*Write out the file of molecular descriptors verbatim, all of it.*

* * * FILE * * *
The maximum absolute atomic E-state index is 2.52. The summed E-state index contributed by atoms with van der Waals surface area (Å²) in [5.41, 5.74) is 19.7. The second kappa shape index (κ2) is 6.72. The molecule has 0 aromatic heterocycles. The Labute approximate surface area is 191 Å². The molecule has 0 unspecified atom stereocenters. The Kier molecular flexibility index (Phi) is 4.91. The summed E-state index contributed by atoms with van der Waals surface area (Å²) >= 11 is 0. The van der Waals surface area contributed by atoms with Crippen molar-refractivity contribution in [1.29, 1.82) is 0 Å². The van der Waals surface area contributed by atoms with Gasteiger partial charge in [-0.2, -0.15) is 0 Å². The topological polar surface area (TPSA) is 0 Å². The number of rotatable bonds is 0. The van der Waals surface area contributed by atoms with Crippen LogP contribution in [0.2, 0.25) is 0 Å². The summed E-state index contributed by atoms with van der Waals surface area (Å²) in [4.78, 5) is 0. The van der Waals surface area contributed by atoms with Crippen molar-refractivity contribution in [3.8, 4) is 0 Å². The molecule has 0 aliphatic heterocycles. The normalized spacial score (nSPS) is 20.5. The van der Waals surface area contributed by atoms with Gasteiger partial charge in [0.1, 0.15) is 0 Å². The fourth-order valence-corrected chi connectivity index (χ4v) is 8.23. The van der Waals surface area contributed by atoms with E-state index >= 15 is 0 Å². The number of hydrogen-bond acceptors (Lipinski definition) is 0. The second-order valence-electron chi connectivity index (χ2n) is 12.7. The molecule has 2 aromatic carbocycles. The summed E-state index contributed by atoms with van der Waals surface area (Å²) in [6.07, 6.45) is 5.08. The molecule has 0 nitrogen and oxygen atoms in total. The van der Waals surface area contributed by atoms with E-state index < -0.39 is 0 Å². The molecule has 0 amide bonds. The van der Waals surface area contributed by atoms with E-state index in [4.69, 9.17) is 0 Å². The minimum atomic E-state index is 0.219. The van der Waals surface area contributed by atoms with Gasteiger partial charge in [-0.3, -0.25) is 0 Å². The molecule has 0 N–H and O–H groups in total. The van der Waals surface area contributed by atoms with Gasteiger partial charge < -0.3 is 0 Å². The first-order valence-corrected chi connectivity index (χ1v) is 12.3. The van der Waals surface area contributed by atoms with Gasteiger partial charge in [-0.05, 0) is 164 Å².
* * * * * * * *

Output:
The maximum absolute atomic E-state index is 2.52. The summed E-state index contributed by atoms with van der Waals surface area (Å²) in [5.41, 5.74) is 19.7. The second kappa shape index (κ2) is 6.72. The molecule has 0 aromatic heterocycles. The Labute approximate surface area is 191 Å². The molecule has 0 unspecified atom stereocenters. The Kier molecular flexibility index (Phi) is 4.91. The summed E-state index contributed by atoms with van der Waals surface area (Å²) >= 11 is 0. The van der Waals surface area contributed by atoms with Crippen molar-refractivity contribution in [1.29, 1.82) is 0 Å². The van der Waals surface area contributed by atoms with Gasteiger partial charge in [-0.2, -0.15) is 0 Å². The topological polar surface area (TPSA) is 0 Å². The number of rotatable bonds is 0. The van der Waals surface area contributed by atoms with Crippen LogP contribution in [0.2, 0.25) is 0 Å². The summed E-state index contributed by atoms with van der Waals surface area (Å²) in [4.78, 5) is 0. The van der Waals surface area contributed by atoms with Crippen molar-refractivity contribution in [3.8, 4) is 0 Å². The molecule has 0 aliphatic heterocycles. The normalized spacial score (nSPS) is 20.5. The van der Waals surface area contributed by atoms with Gasteiger partial charge in [0.1, 0.15) is 0 Å². The fourth-order valence-corrected chi connectivity index (χ4v) is 8.23. The van der Waals surface area contributed by atoms with E-state index >= 15 is 0 Å². The number of hydrogen-bond acceptors (Lipinski definition) is 0. The second-order valence-electron chi connectivity index (χ2n) is 12.7. The molecule has 2 aromatic carbocycles. The summed E-state index contributed by atoms with van der Waals surface area (Å²) in [6.07, 6.45) is 5.08. The molecule has 0 nitrogen and oxygen atoms in total. The van der Waals surface area contributed by atoms with E-state index < -0.39 is 0 Å². The molecule has 0 amide bonds. The van der Waals surface area contributed by atoms with E-state index in [4.69, 9.17) is 0 Å². The minimum atomic E-state index is 0.219. The van der Waals surface area contributed by atoms with Gasteiger partial charge in [-0.3, -0.25) is 0 Å². The molecule has 0 N–H and O–H groups in total. The van der Waals surface area contributed by atoms with Gasteiger partial charge < -0.3 is 0 Å². The first-order valence-corrected chi connectivity index (χ1v) is 12.3. The van der Waals surface area contributed by atoms with Gasteiger partial charge in [-0.05, 0) is 164 Å².